Parades, charred meat, illegal fireworks, firemen getting naked — freedom’s a great reason to party.

CANADA: Canada Day, July 1st

There's no one way to celebrate Canada Day, but being outdoors is apparently required. Parades, music festivals, carnivals, fireworks, barbecues, and sunburns are all on the list, no matter which region you're in.

Photo: bulliver

NORWAY: Syttende Mai, May 17th

Norway celebrates with children's parades. In Oslo, around 100,000 people congregate in the city centre for the country's longest, which includes about 100 schools and bands. "Every town has their own parade with lots of music and flag waving, and everyone dresses up in their "bunads" -- folk costumes with different designs from different parts of the country," says Matador staff writer Emily Arent. "It's a relatively big deal."

Photo: Scarto

BELIZE: Independence Day, September 21st

Independence Day in Belize is only eleven days after the Battle of St. George's Caye Day, and a part of the September Celebrations. Similar to the carnavals of Brazil and Trinidad, the festivities in Belize start weeks before the actual holidays, with radio stations playing soca and punta tunes saved for this time of year. On the 21st, the "Jump Up" parade starts at the hottest time of day, which doesn't stop thousands of revelers from joining in.

Photo: Lily Girma of Sun and Stilettos

INDIA: Independence Day, August 15th

"There will be millions of kites on the Delhi skyline," Manu Stanley commented on Matador's Facebook page. Parades, picnics, fireworks, and concerts are also a part of India's Independence Day celebrations, but in my opinion, the kite flying has got to be one of the most beautiful and symbolic expressions of freedom on this list.

Photo: Meanest Indian

FRANCE: Bastille Day, July 14th

Celebrations start off with a military parade on the morning of the 14th down the Champs-Elysées to the Place de la Concorde, which is both the biggest and oldest military parade in Europe. It's a dignified event best followed by heading to the nearest fire station and watching a French fireman strip for money.

Photo: michalogiorgakis

BRAZIL: Sete de Setembro, September 7th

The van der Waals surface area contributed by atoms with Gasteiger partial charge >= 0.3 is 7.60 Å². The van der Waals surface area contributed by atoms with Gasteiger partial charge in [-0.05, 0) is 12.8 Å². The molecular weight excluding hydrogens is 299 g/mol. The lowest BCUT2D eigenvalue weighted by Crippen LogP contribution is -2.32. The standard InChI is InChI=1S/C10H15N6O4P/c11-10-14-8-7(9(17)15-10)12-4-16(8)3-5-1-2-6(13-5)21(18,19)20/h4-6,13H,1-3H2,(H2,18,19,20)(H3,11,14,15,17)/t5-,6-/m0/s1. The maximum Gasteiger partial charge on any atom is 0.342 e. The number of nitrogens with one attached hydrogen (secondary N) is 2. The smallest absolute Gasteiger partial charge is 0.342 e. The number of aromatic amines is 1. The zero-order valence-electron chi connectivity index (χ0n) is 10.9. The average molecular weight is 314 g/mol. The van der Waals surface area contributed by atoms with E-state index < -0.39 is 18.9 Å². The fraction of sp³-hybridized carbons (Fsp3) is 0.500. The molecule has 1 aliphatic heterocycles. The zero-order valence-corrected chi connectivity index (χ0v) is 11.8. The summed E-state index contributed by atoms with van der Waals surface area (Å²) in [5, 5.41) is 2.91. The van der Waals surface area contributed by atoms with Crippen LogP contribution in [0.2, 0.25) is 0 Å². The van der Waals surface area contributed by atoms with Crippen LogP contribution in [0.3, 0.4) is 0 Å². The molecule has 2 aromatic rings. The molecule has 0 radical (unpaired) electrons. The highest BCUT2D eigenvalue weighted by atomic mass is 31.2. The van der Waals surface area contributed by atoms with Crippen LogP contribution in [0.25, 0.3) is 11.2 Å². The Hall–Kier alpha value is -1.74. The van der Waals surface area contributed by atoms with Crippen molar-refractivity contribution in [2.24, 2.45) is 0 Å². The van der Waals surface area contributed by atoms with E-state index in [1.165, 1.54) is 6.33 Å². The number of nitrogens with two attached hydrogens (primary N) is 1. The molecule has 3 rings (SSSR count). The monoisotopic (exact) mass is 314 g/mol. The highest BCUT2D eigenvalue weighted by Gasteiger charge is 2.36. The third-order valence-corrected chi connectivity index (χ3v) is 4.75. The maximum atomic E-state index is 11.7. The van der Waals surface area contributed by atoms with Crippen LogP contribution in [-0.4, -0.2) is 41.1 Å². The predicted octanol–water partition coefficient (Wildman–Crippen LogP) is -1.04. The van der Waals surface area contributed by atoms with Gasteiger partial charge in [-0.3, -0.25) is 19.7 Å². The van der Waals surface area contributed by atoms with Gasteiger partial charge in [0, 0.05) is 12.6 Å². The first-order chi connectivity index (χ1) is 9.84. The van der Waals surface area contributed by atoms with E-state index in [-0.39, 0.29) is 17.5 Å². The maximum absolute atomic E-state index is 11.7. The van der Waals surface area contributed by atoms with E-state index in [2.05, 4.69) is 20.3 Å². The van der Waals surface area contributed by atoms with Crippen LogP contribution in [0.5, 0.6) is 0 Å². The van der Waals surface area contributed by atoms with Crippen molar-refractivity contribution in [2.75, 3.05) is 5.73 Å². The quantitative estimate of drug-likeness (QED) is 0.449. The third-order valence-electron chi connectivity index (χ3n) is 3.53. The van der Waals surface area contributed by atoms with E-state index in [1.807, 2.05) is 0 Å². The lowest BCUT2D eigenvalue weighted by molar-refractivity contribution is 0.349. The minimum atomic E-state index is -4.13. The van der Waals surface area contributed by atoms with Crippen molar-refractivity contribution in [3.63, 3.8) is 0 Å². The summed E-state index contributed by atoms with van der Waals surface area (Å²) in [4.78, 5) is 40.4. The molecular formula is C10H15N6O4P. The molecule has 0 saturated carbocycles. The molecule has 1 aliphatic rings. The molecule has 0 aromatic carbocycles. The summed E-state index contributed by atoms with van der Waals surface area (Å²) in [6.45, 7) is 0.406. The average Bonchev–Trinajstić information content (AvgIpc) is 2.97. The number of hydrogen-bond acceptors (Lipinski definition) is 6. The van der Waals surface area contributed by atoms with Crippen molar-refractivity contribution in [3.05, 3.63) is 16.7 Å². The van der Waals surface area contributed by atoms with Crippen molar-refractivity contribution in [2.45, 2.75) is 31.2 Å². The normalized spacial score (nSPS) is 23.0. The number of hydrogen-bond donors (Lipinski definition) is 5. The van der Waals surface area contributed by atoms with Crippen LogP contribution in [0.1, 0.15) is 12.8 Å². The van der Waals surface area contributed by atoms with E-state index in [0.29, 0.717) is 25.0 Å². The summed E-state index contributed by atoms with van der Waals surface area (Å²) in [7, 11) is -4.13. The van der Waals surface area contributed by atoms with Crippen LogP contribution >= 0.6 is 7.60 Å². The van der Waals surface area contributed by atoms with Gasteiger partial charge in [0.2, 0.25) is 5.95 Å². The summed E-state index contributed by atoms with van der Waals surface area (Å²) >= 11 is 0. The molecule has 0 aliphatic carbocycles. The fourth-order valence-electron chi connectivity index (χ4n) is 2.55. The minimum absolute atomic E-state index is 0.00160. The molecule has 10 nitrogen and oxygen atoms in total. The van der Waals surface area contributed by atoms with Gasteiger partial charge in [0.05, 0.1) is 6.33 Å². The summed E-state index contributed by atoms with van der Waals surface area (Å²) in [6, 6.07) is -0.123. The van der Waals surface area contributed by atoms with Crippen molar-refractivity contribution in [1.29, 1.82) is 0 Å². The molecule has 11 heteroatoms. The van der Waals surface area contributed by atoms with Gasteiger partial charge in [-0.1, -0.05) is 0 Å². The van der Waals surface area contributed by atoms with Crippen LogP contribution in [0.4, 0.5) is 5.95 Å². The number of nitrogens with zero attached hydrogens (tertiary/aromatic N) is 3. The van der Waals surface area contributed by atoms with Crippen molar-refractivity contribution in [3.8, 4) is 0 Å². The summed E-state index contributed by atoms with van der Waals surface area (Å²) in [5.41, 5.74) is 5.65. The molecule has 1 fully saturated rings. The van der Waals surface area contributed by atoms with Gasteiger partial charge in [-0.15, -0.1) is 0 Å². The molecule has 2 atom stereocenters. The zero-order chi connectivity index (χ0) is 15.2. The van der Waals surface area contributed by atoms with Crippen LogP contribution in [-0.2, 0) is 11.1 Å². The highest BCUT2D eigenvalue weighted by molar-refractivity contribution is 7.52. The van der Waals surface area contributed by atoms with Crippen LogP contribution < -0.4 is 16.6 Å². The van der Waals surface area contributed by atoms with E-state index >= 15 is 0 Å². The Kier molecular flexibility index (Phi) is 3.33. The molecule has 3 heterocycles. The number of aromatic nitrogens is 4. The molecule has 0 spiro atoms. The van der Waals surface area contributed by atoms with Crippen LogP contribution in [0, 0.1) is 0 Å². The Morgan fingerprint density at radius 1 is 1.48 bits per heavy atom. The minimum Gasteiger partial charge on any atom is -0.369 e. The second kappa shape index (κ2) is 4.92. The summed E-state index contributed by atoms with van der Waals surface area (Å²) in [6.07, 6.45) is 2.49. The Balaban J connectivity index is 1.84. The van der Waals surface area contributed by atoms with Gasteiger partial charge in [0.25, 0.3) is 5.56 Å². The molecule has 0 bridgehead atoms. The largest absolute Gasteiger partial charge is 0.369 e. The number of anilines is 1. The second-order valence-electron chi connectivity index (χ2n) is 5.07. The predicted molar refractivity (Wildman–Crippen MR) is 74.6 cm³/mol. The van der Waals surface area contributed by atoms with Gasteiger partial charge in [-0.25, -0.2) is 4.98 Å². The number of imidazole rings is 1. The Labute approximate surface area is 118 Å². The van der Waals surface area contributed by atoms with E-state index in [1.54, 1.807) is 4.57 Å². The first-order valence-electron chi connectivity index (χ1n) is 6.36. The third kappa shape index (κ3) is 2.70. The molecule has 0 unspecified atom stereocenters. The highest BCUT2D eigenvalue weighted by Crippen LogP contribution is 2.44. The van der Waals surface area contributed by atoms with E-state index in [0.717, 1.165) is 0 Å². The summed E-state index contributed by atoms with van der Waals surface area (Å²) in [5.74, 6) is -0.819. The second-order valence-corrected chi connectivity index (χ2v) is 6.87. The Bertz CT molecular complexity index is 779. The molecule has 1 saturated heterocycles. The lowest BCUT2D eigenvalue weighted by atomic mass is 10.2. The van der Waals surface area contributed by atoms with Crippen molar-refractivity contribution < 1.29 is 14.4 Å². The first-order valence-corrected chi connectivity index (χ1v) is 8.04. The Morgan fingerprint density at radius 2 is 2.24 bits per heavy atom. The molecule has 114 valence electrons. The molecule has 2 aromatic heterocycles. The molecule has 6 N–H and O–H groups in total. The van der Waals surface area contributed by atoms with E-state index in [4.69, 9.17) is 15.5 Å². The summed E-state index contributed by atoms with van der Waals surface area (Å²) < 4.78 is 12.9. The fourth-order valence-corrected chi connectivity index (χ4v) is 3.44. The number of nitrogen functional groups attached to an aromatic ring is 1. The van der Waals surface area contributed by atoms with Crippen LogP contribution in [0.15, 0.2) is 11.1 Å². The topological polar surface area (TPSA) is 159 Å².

In the capital of Brasília, tens of thousands attend the military parade at the Ministries Esplanade (at the price of about a million reais per ticket). Similar parades are held in Rio and São Paolo.

Photo: Prefeitura de Sete Lagoas

SOUTH AFRICA: Freedom Day, April 27th

This date commemorates the first post-apartheid elections in 1994. "Unfortunately, we don't do anything particularly interesting on [this day]," says Matador editor Richard Stupart. "Most families who can will probably use it as an off day to meet relatives, have a braai (barbeque), or generally just relax."

Photo: AllAfrica

GREECE: Independence Day, March 25th

This date carries both historical and religious meaning for Greece. In late March of 1821, the country revolted against the Ottoman Empire; their success coincided with the Feast of Annunciation, which commemorates the day Mary was visited by the archangel Gabriel. While military parades are held in Athens and other towns, the island of Tinos celebrates the Annunciation with dances, banquets, and other religious festivities.

Photo: Aster-oid

MEXICO: Independence Day, September 16th

In commemoration of Miguel Hidalgo's "Grito de Dolores" speech delivered on September 15th, 1810, celebrations for Mexican Independence Day actually start the evening before, when the president rings Hidalgo's historic liberty bell as the clock strikes eleven, then delivers the famous speech. Festivities the next day include mariachi parades, bullfights, rodeos, and feasts.

Photo: Guerry

ISRAEL: Yom Ha'atzmaut, 5th of Iyar

The official ceremony for Israel's Independence Day takes place in Jerusalem, where the speaker of the Israeli Parliament addresses the country from Mount Herzi, followed by a ceremonial torch lighting. In Jerusalem and other cities, many roads are closed to traffic to make room for live music and performances, barbecues, and cups of arak.

Photo: the half blood prince